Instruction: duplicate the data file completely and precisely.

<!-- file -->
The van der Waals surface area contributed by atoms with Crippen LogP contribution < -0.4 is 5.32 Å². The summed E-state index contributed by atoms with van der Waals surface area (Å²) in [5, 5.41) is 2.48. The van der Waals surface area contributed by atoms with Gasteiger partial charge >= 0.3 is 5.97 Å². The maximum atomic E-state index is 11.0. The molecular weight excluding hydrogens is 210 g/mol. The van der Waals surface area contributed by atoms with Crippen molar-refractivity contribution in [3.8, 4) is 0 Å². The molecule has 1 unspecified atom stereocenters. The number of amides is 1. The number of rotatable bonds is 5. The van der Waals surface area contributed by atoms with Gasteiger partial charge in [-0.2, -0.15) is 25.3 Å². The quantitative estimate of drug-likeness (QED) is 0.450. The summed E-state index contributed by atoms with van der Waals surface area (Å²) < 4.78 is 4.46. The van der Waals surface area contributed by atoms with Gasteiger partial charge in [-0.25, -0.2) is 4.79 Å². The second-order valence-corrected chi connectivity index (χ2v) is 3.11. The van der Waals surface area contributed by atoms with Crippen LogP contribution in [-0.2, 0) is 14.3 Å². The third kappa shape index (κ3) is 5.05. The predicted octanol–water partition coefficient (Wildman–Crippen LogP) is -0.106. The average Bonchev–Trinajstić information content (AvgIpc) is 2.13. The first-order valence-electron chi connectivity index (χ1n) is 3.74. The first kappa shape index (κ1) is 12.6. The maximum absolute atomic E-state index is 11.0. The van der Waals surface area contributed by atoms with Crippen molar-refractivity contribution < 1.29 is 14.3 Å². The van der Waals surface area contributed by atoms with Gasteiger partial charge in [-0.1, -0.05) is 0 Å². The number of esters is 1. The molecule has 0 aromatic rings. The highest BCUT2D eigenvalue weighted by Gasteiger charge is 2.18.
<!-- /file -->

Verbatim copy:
The van der Waals surface area contributed by atoms with Crippen LogP contribution < -0.4 is 5.32 Å². The summed E-state index contributed by atoms with van der Waals surface area (Å²) in [5, 5.41) is 2.48. The van der Waals surface area contributed by atoms with Gasteiger partial charge >= 0.3 is 5.97 Å². The maximum atomic E-state index is 11.0. The molecular weight excluding hydrogens is 210 g/mol. The van der Waals surface area contributed by atoms with Crippen molar-refractivity contribution in [3.8, 4) is 0 Å². The molecule has 1 unspecified atom stereocenters. The number of amides is 1. The number of rotatable bonds is 5. The van der Waals surface area contributed by atoms with Gasteiger partial charge in [-0.2, -0.15) is 25.3 Å². The quantitative estimate of drug-likeness (QED) is 0.450. The summed E-state index contributed by atoms with van der Waals surface area (Å²) < 4.78 is 4.46. The van der Waals surface area contributed by atoms with Gasteiger partial charge in [-0.25, -0.2) is 4.79 Å². The second-order valence-corrected chi connectivity index (χ2v) is 3.11. The van der Waals surface area contributed by atoms with Crippen LogP contribution in [-0.2, 0) is 14.3 Å². The third kappa shape index (κ3) is 5.05. The predicted octanol–water partition coefficient (Wildman–Crippen LogP) is -0.106. The average Bonchev–Trinajstić information content (AvgIpc) is 2.13. The first-order valence-electron chi connectivity index (χ1n) is 3.74. The first kappa shape index (κ1) is 12.6. The maximum absolute atomic E-state index is 11.0. The van der Waals surface area contributed by atoms with Crippen molar-refractivity contribution < 1.29 is 14.3 Å². The van der Waals surface area contributed by atoms with Gasteiger partial charge in [-0.1, -0.05) is 0 Å². The number of esters is 1. The molecule has 0 aromatic rings. The highest BCUT2D eigenvalue weighted by Gasteiger charge is 2.18.